The Journal of ECT

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Journal of ECT:
doi: 10.1097/YCT.0b013e3182801b22
Original Studies

The Electroconvulsive Therapy and Anesthesia Exercise (ECTAE): The Creation of an Interdisciplinary Learning Activity for Medical Students

Li, Descartes MD*; Hall, Stephen E. MD*; Tong, Lowell D. MD*; Rollins, Mark D. MD, PhD

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Objectives: Demonstration of the effectiveness for medical student teaching of the electroconvulsive therapy (ECT)–anesthesia exercise (ECTAE). The ECTAE is a self-directed, interdisciplinary (psychiatry and anesthesia) learning exercise. Students are taught the assessment of mood and cognition using structured interviewing methods (psychiatry), basic airway and pharmacologic management (anesthesia), and informed consent and interdisciplinary communication (both). There are online pre-exercise and postexercise assessments.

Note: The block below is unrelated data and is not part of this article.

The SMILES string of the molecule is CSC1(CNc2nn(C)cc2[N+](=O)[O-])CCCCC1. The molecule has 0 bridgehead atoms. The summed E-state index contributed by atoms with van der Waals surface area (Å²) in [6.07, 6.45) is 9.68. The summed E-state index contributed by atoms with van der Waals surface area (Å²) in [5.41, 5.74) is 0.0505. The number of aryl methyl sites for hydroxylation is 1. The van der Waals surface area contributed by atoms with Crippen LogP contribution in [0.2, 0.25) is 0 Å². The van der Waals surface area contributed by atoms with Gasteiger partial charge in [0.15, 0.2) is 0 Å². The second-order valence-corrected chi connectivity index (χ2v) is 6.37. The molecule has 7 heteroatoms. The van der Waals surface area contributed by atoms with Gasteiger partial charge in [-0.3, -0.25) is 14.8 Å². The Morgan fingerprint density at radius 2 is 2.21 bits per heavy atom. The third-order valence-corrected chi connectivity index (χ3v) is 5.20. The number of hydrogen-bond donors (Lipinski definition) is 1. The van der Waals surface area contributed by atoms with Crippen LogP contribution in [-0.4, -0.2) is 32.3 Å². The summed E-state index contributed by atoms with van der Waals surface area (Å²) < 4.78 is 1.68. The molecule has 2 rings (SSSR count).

Methods: Third-year medical students reviewed educational reference materials, participated in ECT clinical encounters with both psychiatry and anesthesia, and debriefed after completion of the interdisciplinary exercise. The impact of the exercise was evaluated through online pre- and postexercise assessments. Quantitative and qualitative results for 3 student cohorts (2007 through 2010) were analyzed.

Results: Thirty-eight students participated the study over 3 years. Mean scores for 21 true-false questions increased from 14.3 to 17.5 (n = 30) with P < 0.0001. Similarly, mean scores for 11 multiple choice questions increased from 6.8 to 8.9 (n = 22) with P < 0.0001. Thirty of 31 students who completed the program evaluation reported greater comfort level discussing and recommending ECT after participation in ECTAE.

Conclusions: The ECTAE is an effective learning activity for medical students, which incorporates cross-disciplinary learning objectives through self-directed exercises, online assessments, and actual clinical experience of ECT. It improves student knowledge of both psychiatry and anesthesia learning objectives, as well as increasing comfort about ECT. Further research could determine if this activity is easily transportable to other academic settings.

© 2013 by Lippincott Williams & Wilkins


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